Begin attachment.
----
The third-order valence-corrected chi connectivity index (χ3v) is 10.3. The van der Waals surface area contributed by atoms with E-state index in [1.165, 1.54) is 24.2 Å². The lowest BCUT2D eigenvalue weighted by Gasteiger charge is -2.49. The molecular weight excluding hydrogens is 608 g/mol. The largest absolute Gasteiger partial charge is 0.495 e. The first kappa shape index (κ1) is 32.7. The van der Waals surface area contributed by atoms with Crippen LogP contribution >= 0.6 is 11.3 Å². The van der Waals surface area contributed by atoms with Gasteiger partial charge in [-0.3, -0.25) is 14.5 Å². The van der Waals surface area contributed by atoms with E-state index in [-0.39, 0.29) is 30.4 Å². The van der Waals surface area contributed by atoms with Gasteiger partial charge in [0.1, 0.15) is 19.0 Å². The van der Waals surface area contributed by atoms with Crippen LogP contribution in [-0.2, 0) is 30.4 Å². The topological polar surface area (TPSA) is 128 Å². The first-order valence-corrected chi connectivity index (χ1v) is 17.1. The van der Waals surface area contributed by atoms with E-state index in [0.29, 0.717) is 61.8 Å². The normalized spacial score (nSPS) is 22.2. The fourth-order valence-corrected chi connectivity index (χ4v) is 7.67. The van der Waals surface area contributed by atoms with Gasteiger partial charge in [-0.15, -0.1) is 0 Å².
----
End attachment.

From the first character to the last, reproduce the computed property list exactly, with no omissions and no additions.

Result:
The third-order valence-corrected chi connectivity index (χ3v) is 10.3. The van der Waals surface area contributed by atoms with E-state index in [1.165, 1.54) is 24.2 Å². The lowest BCUT2D eigenvalue weighted by Gasteiger charge is -2.49. The molecular weight excluding hydrogens is 608 g/mol. The largest absolute Gasteiger partial charge is 0.495 e. The first kappa shape index (κ1) is 32.7. The van der Waals surface area contributed by atoms with Crippen LogP contribution >= 0.6 is 11.3 Å². The van der Waals surface area contributed by atoms with Gasteiger partial charge in [-0.3, -0.25) is 14.5 Å². The van der Waals surface area contributed by atoms with E-state index in [-0.39, 0.29) is 30.4 Å². The van der Waals surface area contributed by atoms with Gasteiger partial charge in [0.1, 0.15) is 19.0 Å². The van der Waals surface area contributed by atoms with Crippen LogP contribution in [-0.2, 0) is 30.4 Å². The topological polar surface area (TPSA) is 128 Å². The first-order valence-corrected chi connectivity index (χ1v) is 17.1. The van der Waals surface area contributed by atoms with E-state index in [0.29, 0.717) is 61.8 Å². The normalized spacial score (nSPS) is 22.2. The fourth-order valence-corrected chi connectivity index (χ4v) is 7.67. The van der Waals surface area contributed by atoms with Gasteiger partial charge in [-0.15, -0.1) is 0 Å².